Green Party wants to make mining more sustainable, May says in Sudbury visit

Elizabeth May, left, with Bill Crumplin, Green Party candidate for Sudbury, and Tom Fortin, the director of OnTrak. jpg, SU

Share Adjust Comment Print

The Green Party’s environmental and sustainability platform can be a hard sell at times in Northern Ontario, where the mining industry is so prevalent.

But Green Party leader Elizabeth May said Tuesday during a visit to Sudbury that she’s here to listen to the community’s concerns because “what matters to the community matters to us.”

“I have a lot of faith in the entrepreneurial capacity of Canadian business,” she said. “It’s an economic opportunity. It’s an economic revolution and those that get out ahead of it, are going to do extremely well. And those companies include some of the ones I’ve visited today.”

May made the comments following a tour of Sudbury’s NORCAT Centre, which offers training for skilled labour workers, and development support for local entrepreneurs and tech innovators.

She was in Sudbury on Tuesday as part of her cross-country tour ahead of the federal election in October. She is the first party leader to visit Sudbury during the campaign.

May said part of her party’s focus is on moving away from fossil fuel dependency through “clever innovation” and “figuring out ways to do things that have less impact on the environment and create more jobs.”

She also said the Green Party wants to make mining more sustainable while striving to protect workers and their jobs.

May recalled the challenges of reducing acid rain at the time when Inco’s smelter in Sudbury was a major contributor to the problem, including convincing the corporation that changes would be beneficial. In the end, she said, the changes made by Inco became a profit centre.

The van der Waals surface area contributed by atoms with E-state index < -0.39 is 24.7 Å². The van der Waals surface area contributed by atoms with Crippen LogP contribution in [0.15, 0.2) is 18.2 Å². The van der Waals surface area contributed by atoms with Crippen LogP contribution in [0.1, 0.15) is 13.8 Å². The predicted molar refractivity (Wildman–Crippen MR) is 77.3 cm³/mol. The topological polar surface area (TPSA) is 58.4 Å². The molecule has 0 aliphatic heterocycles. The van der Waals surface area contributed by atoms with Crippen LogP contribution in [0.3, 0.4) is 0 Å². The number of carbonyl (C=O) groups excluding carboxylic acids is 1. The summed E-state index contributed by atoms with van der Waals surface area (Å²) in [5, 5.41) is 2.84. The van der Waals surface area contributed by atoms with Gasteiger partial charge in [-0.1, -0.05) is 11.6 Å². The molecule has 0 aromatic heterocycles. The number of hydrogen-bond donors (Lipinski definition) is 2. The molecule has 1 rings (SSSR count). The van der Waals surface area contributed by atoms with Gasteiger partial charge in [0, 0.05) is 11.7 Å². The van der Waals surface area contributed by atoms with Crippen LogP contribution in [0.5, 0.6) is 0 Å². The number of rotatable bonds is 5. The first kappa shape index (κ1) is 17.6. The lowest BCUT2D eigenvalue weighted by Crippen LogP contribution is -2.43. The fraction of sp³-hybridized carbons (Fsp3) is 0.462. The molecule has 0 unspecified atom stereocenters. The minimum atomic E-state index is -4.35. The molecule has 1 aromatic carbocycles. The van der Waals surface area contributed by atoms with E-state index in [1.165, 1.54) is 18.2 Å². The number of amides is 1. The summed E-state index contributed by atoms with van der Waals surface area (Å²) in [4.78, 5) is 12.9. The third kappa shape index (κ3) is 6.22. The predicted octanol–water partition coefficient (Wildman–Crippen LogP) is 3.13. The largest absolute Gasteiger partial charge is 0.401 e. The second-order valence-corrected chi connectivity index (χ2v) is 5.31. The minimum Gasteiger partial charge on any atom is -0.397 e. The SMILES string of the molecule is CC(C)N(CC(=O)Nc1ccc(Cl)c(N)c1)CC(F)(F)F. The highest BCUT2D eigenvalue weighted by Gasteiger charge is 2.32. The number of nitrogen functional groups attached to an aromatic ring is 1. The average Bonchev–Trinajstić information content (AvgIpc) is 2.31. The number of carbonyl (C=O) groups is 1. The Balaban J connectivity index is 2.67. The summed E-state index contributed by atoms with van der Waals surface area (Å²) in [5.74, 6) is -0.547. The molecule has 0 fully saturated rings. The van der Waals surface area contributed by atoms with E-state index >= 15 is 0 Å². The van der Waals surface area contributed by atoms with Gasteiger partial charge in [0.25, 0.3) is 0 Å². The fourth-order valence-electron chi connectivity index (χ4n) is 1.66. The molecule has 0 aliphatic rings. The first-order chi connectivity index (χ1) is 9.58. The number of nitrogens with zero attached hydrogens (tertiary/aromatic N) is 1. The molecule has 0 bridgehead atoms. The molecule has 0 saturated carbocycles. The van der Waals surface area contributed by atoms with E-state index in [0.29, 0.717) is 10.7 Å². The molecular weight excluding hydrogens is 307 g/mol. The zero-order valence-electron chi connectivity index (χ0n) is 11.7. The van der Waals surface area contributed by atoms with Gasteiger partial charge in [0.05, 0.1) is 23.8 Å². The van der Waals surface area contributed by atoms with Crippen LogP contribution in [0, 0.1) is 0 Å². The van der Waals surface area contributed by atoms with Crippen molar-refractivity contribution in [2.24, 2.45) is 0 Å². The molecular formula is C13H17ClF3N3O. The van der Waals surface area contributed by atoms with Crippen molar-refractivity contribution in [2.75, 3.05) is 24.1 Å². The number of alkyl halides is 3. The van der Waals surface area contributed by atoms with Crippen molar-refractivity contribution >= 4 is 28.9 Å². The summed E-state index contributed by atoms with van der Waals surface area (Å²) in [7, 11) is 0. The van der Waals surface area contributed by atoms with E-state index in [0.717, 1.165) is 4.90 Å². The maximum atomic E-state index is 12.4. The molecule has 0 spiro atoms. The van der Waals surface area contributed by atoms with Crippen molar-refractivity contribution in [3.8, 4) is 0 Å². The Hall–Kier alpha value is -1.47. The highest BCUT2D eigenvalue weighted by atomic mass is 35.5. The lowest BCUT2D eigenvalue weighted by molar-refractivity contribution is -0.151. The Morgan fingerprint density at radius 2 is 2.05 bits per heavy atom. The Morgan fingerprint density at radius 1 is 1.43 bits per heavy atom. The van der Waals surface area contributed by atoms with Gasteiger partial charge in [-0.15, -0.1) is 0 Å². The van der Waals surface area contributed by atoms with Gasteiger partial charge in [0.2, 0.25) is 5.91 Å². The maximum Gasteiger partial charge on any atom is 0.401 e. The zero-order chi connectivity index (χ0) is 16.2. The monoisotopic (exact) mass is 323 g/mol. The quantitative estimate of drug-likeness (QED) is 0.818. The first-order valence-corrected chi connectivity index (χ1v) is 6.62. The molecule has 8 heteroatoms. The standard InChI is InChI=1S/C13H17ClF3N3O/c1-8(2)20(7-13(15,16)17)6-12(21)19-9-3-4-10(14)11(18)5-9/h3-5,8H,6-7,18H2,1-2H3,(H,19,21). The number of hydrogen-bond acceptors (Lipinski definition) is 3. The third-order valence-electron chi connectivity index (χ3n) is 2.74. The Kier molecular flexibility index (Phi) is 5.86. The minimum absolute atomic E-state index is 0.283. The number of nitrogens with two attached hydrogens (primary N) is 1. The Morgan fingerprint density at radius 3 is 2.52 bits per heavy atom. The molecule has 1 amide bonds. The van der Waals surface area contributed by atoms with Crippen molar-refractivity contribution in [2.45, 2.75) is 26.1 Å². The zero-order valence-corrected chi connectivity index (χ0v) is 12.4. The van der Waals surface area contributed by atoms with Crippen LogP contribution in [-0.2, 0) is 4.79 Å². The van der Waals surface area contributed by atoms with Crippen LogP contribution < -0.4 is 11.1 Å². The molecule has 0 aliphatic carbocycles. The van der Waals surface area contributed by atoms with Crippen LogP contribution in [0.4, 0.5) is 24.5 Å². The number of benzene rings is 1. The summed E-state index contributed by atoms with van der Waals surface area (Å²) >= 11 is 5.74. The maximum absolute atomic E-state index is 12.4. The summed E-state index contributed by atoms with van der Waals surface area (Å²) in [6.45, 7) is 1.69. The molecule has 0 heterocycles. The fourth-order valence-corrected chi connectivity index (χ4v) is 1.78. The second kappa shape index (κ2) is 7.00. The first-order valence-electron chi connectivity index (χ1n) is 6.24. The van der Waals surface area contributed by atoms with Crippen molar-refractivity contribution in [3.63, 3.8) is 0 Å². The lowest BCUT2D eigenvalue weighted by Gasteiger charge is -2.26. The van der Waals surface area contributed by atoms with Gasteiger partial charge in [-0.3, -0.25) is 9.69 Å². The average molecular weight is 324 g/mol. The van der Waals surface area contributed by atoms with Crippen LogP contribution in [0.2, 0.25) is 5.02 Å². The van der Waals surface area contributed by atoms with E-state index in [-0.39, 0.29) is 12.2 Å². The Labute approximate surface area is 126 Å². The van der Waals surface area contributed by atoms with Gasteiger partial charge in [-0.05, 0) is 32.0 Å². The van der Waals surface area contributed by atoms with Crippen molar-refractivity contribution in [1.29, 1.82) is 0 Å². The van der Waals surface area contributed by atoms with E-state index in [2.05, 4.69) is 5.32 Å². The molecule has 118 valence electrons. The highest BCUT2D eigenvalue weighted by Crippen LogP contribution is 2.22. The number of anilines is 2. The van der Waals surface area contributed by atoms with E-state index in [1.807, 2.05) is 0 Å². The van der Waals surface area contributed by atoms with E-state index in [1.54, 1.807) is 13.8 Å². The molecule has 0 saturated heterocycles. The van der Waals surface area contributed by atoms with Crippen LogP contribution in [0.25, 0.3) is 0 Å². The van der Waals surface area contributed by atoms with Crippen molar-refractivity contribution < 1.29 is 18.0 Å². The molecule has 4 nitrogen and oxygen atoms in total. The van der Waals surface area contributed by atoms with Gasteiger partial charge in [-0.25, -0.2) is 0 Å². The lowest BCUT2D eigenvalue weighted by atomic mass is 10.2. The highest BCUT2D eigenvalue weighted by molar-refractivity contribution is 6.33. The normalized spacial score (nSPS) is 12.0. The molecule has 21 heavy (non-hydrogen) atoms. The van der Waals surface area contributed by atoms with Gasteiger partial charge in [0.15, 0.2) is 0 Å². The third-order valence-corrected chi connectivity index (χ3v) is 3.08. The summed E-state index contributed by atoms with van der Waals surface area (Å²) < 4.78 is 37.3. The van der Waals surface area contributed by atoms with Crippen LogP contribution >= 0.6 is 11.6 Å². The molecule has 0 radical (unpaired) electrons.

“We have to skate to where the puck is going. If people want to keep pretending that fossil fuels are our future, I’ll let them pretend. But it’s clear, just on the economics; fossil fuels are over, and we need to move ahead and protect Canadian jobs while we do it.”

Mining, of course, is Sudbury’s key employer, with more than 15,000 people working in the industry.

May also talked about her election platform during her visit.

With the election coming up, May said it’s time to restore “real democracy” to parliament. She is asking voters to think about what they want from their candidates and their government.

“We offer hard-working, honest, and ethical MPs,” she said. “We are the best ingredient for a minority government to make things work well. We work well across party lines and we’re more committed to principle than to power. So, we are going to make a big difference to deliver better government for Canadians at the end of this election.”

The Green Party candidate for Sudbury is Bill Crumplin, who joined May during her tour of the Norcat Centre. Crumplin also hosted a community meeting with May last night to discuss issues concerning members of the community.

The party will select its Nickel Belt candidate next month.

sud.editorial@sunmedia.ca

Twitter: @Mia_RJensen

Comments